When it comes to saving money, big or small, I sweat it all. But today, I’d like to pay my respect to one of the largest and most cumbersome expenses in many U.S. households: cars.
We love ‘em here, don’t we?
I certainly have some pretty strong opinions about whether it makes more financial sense to buy a new or a used car. After participating in a BudgetPulse (#bp) Twitter chat surrounding the topic of cars, I realized I wasn’t the only one with dogmatic beliefs on the matter.
Given how passionate many of the chat’s participants were, I wanted to delve deeper into the minds of the personal finance bloggers on the new versus used car debate – in more than 140 characters.
So, I e-mailed them and asked them how they really felt.
Image Source: Accounting Degrees Online
Peter Anderson at Bible Money Matters
At our house we have two paid for cars that we saved up and paid cash for, used. My car is a 2006 Chevrolet Impala that we bought with less than 30,000 miles for less than $10,000. My wife’s car was a bit more expensive, a 2002 Honda, and it had less than 20,000 miles when we paid cash for it in 2004. It’s still running and has less than 65,000 miles on it!
Because we have no car payments, and because we didn’t have to absorb the large initial depreciation of our cars, we’ve gotten a much better deal on them, and we’re saving and investing our car payments for the future!
Craig Kessler at BudgetPulse
Preference: New (if you’re out of debt)
I had no debt at all, and my car died on me. I decided it would be best to just buy a brand new car. The reason for this is because I plan on keeping the car as long as possible, which could run 10 years. Certified pre-owned cars are not cheap. Those cars could run $17K when my brand new car cost $20K. For the extra few thousand, I would rather have a brand new car with no issues than by a car that is 3 years old. I bought a used car in the past and put a lot of money into it because it had issues. I recommend buying a new car that you can afford if you are in a situation where you have no debt.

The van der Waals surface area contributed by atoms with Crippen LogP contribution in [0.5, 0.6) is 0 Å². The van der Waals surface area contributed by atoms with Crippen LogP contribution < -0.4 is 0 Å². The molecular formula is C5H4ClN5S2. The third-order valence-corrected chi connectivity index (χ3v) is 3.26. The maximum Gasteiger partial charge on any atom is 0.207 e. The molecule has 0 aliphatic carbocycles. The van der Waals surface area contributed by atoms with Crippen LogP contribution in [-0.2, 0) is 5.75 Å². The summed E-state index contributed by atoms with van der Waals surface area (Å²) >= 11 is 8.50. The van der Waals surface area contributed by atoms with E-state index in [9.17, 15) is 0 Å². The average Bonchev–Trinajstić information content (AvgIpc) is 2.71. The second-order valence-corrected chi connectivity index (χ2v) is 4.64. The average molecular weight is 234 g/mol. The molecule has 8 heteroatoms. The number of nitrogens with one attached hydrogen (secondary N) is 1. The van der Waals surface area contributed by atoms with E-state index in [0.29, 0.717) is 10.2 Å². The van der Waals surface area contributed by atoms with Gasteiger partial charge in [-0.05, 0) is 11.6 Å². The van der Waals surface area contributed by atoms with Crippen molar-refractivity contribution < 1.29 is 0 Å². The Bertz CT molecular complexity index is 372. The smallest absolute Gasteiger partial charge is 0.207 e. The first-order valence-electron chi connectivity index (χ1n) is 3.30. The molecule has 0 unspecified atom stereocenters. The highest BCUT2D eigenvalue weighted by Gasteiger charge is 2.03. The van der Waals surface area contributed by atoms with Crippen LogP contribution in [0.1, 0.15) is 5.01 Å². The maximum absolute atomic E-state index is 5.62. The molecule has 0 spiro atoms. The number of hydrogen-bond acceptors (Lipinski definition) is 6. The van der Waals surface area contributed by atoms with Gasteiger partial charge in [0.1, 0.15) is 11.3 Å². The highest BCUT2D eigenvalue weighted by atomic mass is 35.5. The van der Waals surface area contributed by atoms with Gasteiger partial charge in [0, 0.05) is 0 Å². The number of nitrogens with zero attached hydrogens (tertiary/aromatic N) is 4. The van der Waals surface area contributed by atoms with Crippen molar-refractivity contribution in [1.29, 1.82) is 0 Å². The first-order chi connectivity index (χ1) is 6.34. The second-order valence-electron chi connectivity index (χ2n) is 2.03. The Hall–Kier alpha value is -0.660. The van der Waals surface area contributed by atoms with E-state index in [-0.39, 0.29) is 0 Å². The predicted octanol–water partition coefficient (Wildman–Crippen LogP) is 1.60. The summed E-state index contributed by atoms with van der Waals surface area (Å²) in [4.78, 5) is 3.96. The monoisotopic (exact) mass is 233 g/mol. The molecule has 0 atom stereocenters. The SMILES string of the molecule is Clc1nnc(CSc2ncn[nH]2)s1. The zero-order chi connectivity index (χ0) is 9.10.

J. Money at Budgets are Sexy
Owning a 17 year old car myself (93 Cadillac De’Ville baby!), I’m a huge believer in only picking up used cars. That’s not to say I wouldn’t get a current year’s model – but just that it will never EVER be fresh off the lot.
People say it all the time, and it’s totally true – the second you drive a brand new car off the lot you lose money. And a LOT at that. Why not just look around for one of a dozen 3 month old cars instead? It won’t technically be brand new, but if it saves you $5,000+ wouldn’t it be worth it? Just because it’s “used” doesn’t mean it’s 5 or 10 years old. People return cars for crazy reasons sometimes, not always for defects.
Kelly Whalen at The Centsible Life
Preference: New (especially when you know how to haggle)
We actually just purchased a new car. I wrote a post about it here.
The car we wanted was redesigned in 2009, and the 2009 models even with thousands of miles were the same price as new. We got an awesome rate on our loan, which made the new car a better deal. We have a 12 year old who will be driving in 4-5 years, so getting a good car we are driving for a few years first makes financial sense. We know how to negotiate, and got a great deal on the car paying about $1,000 less than people in our area typically spend on the same car.
Debt Hater at Debt Hater
Preference: Used (now that she knows better)
I’ve never purchased a used car, but that was because I didn’t know squat about buying cars when I bought my first one…or the second one. I bought the first car before I was in debt. I bought the second one while I was deep in debt. I searched for a used car when I got my second one, but couldn’t find one that I wanted. And the ones I test drove were ugly, smelly and I could just feel the other owners in the car.
I didn’t go on my personal finance journey until well after the purchase of the second car. That’s when I learned how much a car depreciates as soon as you drive it off the lot! And given how quickly people trade in gently used cars, there’s always a good used model available.
Brad Chaffee at Enemy of Debt
Preference: Beat down (until he’s rich)